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My Life is My Message

Flying back from The Delhi Sustainable Development Summit, I am reminded of Mahatma Gandhi’s simple pledge - - "my life is my message." If that’s a means to measure any of us, what message does our personal - - or business - - life deliver to the world?


Panelists from African villages and New York newspapers, global leaders beamed in by satellite and Swiss financiers, no matter the details of their bio, just about every speaker found varying ways to say the same thing - - the products and services that made the biggest difference to the quality of life and the stability of their balance sheets were those that relied on improved efficiency, alternative energy, and just plain using less.


We heard that 6 billion people on earth today - - or the 9 billion expected by 2050 - - could all be accommodated with a decent, dignified quality of life on the same or less natural resources than we are using today by adopting these fundamental changes to our technology and policies.


I was struck by the opportunity that this presents to genuinely make the world a more human, peaceful place - - the very essence of Gandhi’s life story - - but frankly I couldn’t help also seeing an enormous business opportunity. Hundreds of millions of people eager to be clothed, fed, transported, educated, entertained - - if only shrewd entrepreneurs could deliver sustainable products and services to help them make that transition.


More than a century ago the mantra for those seeking a new life and great wealth was "Go west young man", today I would say "Go waaaaay west" - - to India. A country with a strong democratic government, the protection of a robust legal system, and reliable sources of credit at reasonable rates combined with many millions of consumers looking to buy those sustainable products. Think how many solar lanterns that illuminate homes far from a power grid you might sell or consider the demand for technologies that convert waste to energy. What about selling simple light bulbs that are many times more efficient than today’s standard models (a representative from Phillips was also at the Summit, no doubt equally aware of this opportunity!)?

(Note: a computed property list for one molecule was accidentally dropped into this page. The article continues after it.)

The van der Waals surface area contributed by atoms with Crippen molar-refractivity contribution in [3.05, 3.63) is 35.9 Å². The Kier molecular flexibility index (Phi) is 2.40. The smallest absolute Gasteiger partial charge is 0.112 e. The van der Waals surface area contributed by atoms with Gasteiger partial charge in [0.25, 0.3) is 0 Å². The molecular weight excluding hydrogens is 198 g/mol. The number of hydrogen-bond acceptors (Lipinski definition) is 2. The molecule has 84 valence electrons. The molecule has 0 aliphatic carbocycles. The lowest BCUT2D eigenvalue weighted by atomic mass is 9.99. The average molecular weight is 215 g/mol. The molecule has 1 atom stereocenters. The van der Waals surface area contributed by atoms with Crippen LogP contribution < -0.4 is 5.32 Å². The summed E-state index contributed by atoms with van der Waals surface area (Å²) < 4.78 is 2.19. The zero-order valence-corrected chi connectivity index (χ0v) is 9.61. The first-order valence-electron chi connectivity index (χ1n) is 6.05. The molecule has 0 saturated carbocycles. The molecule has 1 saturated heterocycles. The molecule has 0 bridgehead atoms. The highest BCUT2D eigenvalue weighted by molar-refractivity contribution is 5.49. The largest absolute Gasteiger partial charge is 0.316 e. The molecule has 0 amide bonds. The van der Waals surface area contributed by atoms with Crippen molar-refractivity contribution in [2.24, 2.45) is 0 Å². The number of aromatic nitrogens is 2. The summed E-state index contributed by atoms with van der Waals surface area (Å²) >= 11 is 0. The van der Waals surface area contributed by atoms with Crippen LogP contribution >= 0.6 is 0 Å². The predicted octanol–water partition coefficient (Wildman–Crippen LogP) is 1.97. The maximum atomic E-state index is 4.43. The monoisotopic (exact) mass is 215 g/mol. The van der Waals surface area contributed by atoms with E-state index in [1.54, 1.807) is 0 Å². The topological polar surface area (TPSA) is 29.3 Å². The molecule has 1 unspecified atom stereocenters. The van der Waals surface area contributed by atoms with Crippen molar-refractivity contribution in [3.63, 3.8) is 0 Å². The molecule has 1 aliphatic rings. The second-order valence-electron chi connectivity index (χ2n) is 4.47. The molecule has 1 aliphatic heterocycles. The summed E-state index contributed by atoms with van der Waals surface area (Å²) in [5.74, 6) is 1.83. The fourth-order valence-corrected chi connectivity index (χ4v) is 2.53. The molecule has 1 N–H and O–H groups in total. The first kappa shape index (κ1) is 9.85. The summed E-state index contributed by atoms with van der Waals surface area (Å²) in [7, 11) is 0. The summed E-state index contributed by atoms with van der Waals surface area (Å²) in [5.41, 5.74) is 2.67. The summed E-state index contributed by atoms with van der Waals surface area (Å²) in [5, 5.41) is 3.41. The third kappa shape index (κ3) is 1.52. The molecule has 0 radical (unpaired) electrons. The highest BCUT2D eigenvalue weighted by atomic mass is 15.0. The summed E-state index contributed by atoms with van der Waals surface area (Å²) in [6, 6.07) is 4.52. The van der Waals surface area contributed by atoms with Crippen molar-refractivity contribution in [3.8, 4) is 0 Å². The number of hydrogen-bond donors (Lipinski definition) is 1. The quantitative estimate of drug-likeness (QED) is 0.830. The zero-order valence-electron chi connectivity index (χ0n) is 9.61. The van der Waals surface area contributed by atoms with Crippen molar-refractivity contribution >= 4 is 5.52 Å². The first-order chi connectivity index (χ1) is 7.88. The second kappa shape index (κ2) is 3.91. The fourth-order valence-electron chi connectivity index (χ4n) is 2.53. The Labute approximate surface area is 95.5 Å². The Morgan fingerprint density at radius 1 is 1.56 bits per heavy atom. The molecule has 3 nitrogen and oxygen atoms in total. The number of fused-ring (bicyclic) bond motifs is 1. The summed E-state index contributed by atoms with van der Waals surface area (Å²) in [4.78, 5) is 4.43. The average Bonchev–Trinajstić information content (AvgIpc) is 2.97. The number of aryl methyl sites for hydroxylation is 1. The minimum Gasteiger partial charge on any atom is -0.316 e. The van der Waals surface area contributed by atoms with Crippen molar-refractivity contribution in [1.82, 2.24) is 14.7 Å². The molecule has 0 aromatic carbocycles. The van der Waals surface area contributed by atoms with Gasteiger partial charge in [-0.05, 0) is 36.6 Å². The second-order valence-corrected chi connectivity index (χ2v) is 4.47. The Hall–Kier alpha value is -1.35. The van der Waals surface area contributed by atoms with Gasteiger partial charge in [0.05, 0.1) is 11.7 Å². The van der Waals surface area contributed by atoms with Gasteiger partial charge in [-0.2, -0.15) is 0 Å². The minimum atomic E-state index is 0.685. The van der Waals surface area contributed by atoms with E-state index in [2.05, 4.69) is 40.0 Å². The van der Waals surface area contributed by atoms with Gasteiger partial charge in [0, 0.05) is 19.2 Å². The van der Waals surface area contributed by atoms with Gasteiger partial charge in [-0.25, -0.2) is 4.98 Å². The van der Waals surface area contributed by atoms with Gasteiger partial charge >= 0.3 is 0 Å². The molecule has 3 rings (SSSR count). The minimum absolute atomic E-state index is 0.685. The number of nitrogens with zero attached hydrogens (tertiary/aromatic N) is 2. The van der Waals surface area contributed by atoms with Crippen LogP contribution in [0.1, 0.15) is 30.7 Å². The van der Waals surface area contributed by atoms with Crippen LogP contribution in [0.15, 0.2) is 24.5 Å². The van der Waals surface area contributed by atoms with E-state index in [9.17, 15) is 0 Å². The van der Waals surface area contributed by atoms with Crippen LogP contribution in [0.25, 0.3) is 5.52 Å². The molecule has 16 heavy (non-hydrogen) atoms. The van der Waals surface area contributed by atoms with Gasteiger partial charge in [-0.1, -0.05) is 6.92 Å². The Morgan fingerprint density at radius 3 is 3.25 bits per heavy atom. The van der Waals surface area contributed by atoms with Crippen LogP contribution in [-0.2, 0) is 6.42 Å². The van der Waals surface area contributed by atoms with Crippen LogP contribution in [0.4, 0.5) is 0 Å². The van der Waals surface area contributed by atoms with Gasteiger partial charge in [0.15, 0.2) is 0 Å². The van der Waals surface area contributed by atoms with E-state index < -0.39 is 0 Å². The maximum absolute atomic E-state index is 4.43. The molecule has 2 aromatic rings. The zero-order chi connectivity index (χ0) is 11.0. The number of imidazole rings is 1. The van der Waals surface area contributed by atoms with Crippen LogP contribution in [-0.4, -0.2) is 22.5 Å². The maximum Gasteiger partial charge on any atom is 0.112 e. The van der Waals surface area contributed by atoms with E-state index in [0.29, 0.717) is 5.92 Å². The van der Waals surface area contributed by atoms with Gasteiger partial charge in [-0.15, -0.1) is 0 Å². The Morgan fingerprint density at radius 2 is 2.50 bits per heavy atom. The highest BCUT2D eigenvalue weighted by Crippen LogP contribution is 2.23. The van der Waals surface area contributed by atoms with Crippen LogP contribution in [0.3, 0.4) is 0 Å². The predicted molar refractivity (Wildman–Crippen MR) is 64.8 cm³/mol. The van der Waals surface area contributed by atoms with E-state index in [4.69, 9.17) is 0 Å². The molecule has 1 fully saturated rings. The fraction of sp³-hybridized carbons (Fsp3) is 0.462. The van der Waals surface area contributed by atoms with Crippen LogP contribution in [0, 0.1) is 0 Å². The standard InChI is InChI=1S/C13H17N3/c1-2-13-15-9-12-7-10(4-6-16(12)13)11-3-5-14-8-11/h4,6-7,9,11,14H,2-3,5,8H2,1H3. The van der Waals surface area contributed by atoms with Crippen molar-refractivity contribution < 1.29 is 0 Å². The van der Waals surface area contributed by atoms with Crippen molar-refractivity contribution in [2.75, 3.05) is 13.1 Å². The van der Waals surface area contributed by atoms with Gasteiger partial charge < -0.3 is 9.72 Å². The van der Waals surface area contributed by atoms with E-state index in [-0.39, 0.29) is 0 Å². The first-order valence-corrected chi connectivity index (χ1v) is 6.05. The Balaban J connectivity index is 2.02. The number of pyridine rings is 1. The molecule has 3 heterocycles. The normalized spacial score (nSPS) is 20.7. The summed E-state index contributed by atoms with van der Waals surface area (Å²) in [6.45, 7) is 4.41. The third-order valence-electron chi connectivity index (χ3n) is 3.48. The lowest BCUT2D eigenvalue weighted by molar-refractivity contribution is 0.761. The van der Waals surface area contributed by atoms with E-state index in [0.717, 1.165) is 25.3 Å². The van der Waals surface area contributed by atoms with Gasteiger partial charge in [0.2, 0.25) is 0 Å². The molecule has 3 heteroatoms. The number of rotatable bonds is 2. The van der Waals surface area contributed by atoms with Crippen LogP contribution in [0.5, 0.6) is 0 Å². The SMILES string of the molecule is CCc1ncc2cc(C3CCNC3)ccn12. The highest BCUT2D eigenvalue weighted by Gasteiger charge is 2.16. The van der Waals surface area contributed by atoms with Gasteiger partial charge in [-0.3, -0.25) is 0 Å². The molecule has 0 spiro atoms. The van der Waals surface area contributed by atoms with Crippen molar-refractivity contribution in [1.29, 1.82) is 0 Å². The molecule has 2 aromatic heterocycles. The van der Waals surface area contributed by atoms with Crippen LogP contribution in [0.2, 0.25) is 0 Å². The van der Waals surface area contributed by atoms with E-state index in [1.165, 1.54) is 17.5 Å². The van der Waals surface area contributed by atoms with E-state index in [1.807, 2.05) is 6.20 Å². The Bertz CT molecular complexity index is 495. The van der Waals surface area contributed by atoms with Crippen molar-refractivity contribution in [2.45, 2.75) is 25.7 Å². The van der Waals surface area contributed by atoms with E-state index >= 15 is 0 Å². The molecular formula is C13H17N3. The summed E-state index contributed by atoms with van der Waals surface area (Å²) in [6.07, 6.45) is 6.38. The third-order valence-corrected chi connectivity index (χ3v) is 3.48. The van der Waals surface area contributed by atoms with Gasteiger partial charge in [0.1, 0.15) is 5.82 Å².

The bottom line here is that India may be a frontier today like the American west once was, but this time a place where a bold thinker can do well and do good simultaneously. A life spent pursuing those goals could easily result in good fortune measured in many ways - - and a message left for future generations to follow.